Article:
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Pareto featured in Facilitate article on Covid-19 sniffer dogs

Sniffer dogs are being trained to sniff out Covid-19 on humans and could become a mainstream security service provision by Easter 2021, according to some in the industry.

The sniffer dogs have been trained by the charity Medical Detection Dogs and were on trial at London Paddington train station last month. It is hoped that if the trials are successful, the dogs will be able to work for real in early 2021.

Lilly Moss at security guard company, which is using the trained dogs, said: “Training is currently taking place to enable them to actually sniff out those carrying Covid-19 in busy areas.”

She added: “The Covid-19 sniffer dogs take less than one second to sniff out the virus, and have been successful in detecting the virus even when no symptoms have been showing.”

If enough dogs could be trained up, the thinking is that Covid-19 sniffer dogs could become a regular sight at train stations, shopping centres and public spaces.

“We have already had enquiries from some large shopping centre clients about how we could integrate sniffer dogs into the regular patrols – they are jumping on every resource they can to keep open and trading,” said Moss.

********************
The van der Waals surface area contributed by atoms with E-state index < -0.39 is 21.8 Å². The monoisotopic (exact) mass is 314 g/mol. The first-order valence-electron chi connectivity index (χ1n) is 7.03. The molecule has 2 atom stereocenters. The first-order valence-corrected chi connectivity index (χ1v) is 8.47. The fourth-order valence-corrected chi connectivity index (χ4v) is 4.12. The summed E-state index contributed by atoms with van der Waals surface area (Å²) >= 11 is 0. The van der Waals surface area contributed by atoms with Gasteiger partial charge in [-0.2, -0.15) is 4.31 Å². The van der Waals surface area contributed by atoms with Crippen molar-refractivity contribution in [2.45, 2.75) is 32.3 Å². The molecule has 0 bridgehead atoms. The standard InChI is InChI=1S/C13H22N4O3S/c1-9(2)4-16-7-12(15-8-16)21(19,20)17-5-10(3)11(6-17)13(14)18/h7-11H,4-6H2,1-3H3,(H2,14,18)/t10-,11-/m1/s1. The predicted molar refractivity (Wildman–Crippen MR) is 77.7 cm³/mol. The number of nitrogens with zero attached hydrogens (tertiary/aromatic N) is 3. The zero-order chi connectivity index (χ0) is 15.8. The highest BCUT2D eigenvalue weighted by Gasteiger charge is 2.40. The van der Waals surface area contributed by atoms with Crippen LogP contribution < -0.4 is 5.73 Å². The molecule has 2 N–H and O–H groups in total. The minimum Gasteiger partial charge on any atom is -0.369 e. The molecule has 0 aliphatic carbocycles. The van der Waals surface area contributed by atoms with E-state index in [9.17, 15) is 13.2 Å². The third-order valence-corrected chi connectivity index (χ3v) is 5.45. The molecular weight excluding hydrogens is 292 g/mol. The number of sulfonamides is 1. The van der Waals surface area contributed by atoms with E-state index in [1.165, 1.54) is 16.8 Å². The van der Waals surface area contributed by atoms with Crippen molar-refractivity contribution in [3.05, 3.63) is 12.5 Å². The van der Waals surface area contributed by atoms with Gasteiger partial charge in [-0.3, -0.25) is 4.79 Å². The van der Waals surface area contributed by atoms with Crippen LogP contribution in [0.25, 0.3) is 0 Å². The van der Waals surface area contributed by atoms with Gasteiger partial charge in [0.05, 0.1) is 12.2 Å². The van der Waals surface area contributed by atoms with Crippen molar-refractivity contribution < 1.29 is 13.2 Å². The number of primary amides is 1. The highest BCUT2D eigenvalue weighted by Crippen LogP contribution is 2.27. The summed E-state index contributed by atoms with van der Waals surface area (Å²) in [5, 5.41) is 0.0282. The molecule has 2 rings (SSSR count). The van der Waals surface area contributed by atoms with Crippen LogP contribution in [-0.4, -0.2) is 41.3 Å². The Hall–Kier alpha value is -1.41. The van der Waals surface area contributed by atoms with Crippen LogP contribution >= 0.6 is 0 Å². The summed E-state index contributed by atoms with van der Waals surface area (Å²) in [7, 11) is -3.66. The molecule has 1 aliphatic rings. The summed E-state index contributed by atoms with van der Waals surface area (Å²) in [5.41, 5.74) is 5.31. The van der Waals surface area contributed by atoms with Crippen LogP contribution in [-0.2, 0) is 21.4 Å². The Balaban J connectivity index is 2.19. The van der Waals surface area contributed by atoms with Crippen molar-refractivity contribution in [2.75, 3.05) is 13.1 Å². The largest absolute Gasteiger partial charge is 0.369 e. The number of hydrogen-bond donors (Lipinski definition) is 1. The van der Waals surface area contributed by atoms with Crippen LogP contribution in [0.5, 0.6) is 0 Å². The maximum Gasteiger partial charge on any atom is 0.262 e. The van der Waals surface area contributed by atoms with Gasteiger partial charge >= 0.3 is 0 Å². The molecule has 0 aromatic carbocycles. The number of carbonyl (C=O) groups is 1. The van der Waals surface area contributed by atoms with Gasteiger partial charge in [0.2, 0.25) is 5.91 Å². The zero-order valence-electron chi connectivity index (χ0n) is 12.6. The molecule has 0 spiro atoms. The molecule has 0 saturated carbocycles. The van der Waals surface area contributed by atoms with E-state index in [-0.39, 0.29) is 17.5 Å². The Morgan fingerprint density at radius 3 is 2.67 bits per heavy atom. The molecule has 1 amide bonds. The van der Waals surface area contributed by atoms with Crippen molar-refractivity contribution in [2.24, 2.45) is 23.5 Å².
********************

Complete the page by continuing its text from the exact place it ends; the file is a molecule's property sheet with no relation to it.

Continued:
Andrew Hulbert, managing director of Pareto, told Facilitate that sniffer dogs would "certainly [be] a consideration for future tenders".

He said: “It’s an intriguing development to see how these dogs have been further trained to support the fight against Covid-19. I can see a genuine application of the canines to help make people safer in various environments especially in relation to operating in a similar way to how dogs operate when searching for drugs, explosives, money etc. It may be that it becomes commonplace to see Covid-19 sniffer dogs in train stations, airports, football stadiums etc, alongside the usual trained hounds.”

Hulbert added that “early detection of the symptoms is key to finding those with the virus to enable them to isolate quickly. If the sniffer dogs could track those who are yet to show symptoms, especially in busy public spaces, then the ability to help people detect and quarantine would be sped up significantly”. He added that if this was applied to the workspace “there is a further benefit to this in terms of the opportunity to link this exercise to enhancing wellbeing in the workplace” as previous studies have shown that dogs in the workplace can reduce stress and boost morale. 


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